dom-perignon-champagne Dom Pérignon is by far one of the most recognized brands in champagne and is produced by Moët & Chandon.

Classification Of Champagne

There are 318 villages in Champagne, all of which are classified in the "Échelle des Crus", which is rated between 80% & 100%. It is this rating that has proven to be the deciding factor in how much the winemaker can historically get for their grapes. Today, however, the price is set more like a negotiation between the winery and the grape producer. In some cases, quantity is what is sought, in others, quality. Classification also doesn't take into account whether you farm your vineyards according to organic, biodynamic, or sustainable principles. For example, with organic farming, you can generally expect up to 20% lower yields on a vineyard.

There are 17 villages that have grand cru status and therefore 100% échelle. 44 villages have premier cru status and are rated 90-99% échelle. The remaining villages are classified on a scale of 80% and higher. Can you then use that as a guarantee of quality? No, you can't.

The smaller producers will of course write on the label if their grapes come from one of the good classifications. The big houses will buy the best grapes but estimate that their brand is stronger than the classification itself. Dom Perignon, for example, has no classification on the label, but there is no need to doubt the quality of the bottle. Another example is Bollinger Grande Année, which is made from grapes from classified villages, but it is not mentioned on the label.

Grapes And Harvest In Champagne

In Champagne, there are three main grape varieties to know, Pinot Noir, Pinot Meunier, and Chardonnay. In addition, it is allowed to work with some other grape varieties, but in practice, this is done only to a small extent. All grapes are hand-harvested in Champagne to ensure they are pressed as quickly as possible and in whole bunches. The trick is that mainly blue grapes grow and most wines are white. So pressing must be done before the color comes out of the skins and into the must. Out in the vineyards, there are pressing houses where pressing takes place before the must is taken to the winery. In the vast majority of cases, the grape varieties are blended, but of course, each has its own character that contributes to the final wine.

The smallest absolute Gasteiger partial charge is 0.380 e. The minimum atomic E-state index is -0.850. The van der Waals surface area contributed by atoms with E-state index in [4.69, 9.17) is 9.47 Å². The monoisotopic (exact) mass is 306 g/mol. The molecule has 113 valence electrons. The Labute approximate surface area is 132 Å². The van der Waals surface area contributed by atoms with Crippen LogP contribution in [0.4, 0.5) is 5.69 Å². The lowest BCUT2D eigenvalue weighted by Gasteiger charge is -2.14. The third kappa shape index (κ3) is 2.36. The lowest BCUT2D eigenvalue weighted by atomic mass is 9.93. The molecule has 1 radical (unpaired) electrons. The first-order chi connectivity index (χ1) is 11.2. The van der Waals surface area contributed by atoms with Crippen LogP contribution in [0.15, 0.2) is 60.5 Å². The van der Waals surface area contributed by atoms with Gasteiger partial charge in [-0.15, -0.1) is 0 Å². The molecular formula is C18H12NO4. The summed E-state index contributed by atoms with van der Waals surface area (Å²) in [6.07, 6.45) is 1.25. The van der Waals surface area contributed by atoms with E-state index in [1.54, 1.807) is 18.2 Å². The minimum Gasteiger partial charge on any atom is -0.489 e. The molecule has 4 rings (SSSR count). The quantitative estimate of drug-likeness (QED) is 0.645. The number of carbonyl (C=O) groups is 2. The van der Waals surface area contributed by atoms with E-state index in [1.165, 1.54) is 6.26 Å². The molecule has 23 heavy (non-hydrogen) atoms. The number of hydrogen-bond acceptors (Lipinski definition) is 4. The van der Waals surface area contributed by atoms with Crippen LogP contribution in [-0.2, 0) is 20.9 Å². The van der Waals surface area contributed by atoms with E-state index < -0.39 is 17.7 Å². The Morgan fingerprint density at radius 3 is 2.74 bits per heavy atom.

In short, Pinot Noir gives body to the wine, Pinot Meunier is the workhorse that gives freshness and crispness, and Chardonnay gives backbone and precision. Wines are also neatly produced from the individual grapes, which can be of very high quality.

krug-clos-d-ambonnay-champagne The exclusive and sought-after Krug Clos d'Ambonnay is the perfect example of a single-plot vineyard where all grapes used in the final champagne origin from the same vineyard.

Fermentation Of Champagne

For the production of sparkling wine, it is optimal to start with a base wine with just over 11% alcohol, which is helped by the climate in Champagne. These calm wines are called "vins claire" and have high acidity and low alcohol. It is these wines that must be blended to obtain the final Champagne. This is where the skills of the cellar master come into play. To blend the final Champagne, base wines from different grapes, different sites, and, in most cases, older wines are added to create the exact base wine that will become the house Champagne.

In the wildest cases, more than 100 different base wines are blended together, of which up to 40% can be from older vintages, so-called reserve wines. With this, the base wine is ready to begin its further journey into the cellar of the so-called duck fermentation.